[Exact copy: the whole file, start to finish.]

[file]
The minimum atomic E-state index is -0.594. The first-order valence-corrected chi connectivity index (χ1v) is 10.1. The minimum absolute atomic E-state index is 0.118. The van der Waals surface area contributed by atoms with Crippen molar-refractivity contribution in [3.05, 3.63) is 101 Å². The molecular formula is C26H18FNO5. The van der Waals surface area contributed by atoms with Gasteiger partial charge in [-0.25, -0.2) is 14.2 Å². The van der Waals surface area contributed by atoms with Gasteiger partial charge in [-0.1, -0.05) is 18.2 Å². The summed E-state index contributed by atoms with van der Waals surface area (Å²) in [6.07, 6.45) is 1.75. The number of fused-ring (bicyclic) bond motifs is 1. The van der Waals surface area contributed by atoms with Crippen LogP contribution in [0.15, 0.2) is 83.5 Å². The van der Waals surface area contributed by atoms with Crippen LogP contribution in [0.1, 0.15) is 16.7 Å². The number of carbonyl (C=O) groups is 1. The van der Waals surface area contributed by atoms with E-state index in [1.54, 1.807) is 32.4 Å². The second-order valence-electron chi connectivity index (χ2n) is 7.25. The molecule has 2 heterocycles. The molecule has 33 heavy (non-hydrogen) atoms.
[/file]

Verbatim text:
The minimum atomic E-state index is -0.594. The first-order valence-corrected chi connectivity index (χ1v) is 10.1. The minimum absolute atomic E-state index is 0.118. The van der Waals surface area contributed by atoms with Crippen molar-refractivity contribution in [3.05, 3.63) is 101 Å². The molecular formula is C26H18FNO5. The van der Waals surface area contributed by atoms with Gasteiger partial charge in [-0.25, -0.2) is 14.2 Å². The van der Waals surface area contributed by atoms with Gasteiger partial charge in [-0.1, -0.05) is 18.2 Å². The summed E-state index contributed by atoms with van der Waals surface area (Å²) in [6.07, 6.45) is 1.75. The number of fused-ring (bicyclic) bond motifs is 1. The van der Waals surface area contributed by atoms with Crippen LogP contribution in [0.15, 0.2) is 83.5 Å². The van der Waals surface area contributed by atoms with Crippen LogP contribution in [0.1, 0.15) is 16.7 Å². The number of carbonyl (C=O) groups is 1. The van der Waals surface area contributed by atoms with E-state index in [1.54, 1.807) is 32.4 Å². The second-order valence-electron chi connectivity index (χ2n) is 7.25. The molecule has 2 heterocycles. The molecule has 33 heavy (non-hydrogen) atoms.